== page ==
Dogs and cats have two anal sacs that are located on either side of the anus in approximately the four o’clock and eight o’clock positions. These sacs are lined with specialized cells that secrete a foul-smelling liquid that enables the animal to mark its territory and identify itself to other animals. Anal glands are the reason for the butt-sniffing greeting between dogs.
While anal sacs problems are rare in cats, dogs occasionally suffer from anal sac impactions, inflammation, abscesses, and occasionally cancer. Any of these afflictions can cause a great deal of discomfort for your pet.
- How do the anal sacs empty?
The anal sacs empty naturally when the anal sphincter contracts during defecation. They may also empty when the animal is frightened or excited, due to involuntary anal sphincter contractions.
- What should anal gland secretions look like?
Anal glands are typically a watery yellow-brown fluid. However, if the sacs are not emptied on a regular basis, the secretions become thick and gritty, and it becomes even harder to empty the anal sacs. Failure of the anal sacs to empty normally is known as impaction. Blood and/or pus in the secretions indicate the presence of infection.
What predisposes some dogs to anal sac disease is unknown. There are a variety of reasons for anal gland impaction:
- Anal sac disease occurs much more frequently in smaller breed dogs than large breed dogs (possibly due to their smaller emptying ducts), also very obese dogs tend to have more problems than physically fit dogs.
- Change of frequency or consistency of bowel movements (e.g. due to diarrhea, constipation, or diet change)
- Overactive anal gland secretion
- Poor muscle tone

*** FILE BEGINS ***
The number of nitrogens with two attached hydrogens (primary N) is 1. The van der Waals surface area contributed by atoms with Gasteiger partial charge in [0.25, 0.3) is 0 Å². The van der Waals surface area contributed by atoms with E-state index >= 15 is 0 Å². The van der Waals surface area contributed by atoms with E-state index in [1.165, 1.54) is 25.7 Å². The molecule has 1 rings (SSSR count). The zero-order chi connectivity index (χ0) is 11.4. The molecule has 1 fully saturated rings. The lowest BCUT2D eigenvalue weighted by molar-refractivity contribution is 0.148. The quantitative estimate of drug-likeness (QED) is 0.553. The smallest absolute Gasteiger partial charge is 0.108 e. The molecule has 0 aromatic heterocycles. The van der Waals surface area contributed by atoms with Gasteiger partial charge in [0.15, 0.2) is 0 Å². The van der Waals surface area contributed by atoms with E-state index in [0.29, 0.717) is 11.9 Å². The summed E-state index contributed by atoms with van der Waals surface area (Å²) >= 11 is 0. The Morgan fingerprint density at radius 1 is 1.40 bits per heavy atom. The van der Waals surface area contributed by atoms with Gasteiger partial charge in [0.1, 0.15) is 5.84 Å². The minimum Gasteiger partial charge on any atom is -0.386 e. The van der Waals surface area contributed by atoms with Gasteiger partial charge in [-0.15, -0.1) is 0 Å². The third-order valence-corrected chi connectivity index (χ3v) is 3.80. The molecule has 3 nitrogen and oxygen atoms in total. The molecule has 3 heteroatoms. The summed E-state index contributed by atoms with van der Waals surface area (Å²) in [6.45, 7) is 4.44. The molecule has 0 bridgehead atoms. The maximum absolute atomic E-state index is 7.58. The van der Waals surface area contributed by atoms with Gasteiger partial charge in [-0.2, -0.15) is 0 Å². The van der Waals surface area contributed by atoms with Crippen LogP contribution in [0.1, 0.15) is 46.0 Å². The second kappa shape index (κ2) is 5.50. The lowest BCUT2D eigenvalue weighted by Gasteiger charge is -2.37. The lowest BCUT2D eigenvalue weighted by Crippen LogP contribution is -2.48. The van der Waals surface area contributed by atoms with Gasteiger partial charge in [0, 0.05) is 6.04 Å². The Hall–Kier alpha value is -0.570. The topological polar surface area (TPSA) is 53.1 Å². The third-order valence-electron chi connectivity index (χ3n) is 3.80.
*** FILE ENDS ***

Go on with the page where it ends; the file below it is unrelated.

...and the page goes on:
The signs of anal sac disease are fairly distinctive and include:
- Scooting the hind end along the ground
- Straining to defecate
- Frequent scratching or licking of the hind end
- Pus in the affected region
- What should I do if my dog shows signs of anal sac disease?
It is possible to empty the anal glands by yourself, by squeezing both sides of the anal region with a tissue. You can also make an appointment with your veterinarian. Your dog may not even have a problem with its anal glands. Dogs with parasitic worm infestations like tapeworm often show similar symptoms. The veterinarian can safely express the anal glands and diagnose problems such as infection or cancer.
- What is the treatment for anal sac disease?
The treatment for anal sac disease will depend on the extent of disease. Manual emptying by the veterinarian may be enough to improve your pet’s condition. Infections should be treated with antibiotics, either topically or systemically. Your veterinarian may also choose to flush the affected sacs, and in severe recurring cases, remove the anal glands. Treatment at home can involve increasing the fiber and bulk content in the diet, promoting more efficient emptying of the anal sacs during bowel movements. Also, remember to worm your pet regularly!
- Should I have my dog’s anal glands emptied regularly?
Routine expression of healthy anal glands is not advised, since it can lead to inflammation of the anal sacs if done incorrectly. If your dog has an obvious impaction (it’s scooting along the ground), you should have his/her sacs emptied by your veterinarian. If the problem is occurring all of the time, consult your veterinarian about further treatment.
Lakeside Veterinary clinic assumes no liability for injury to you or your pet incurred by following these descriptions or procedures.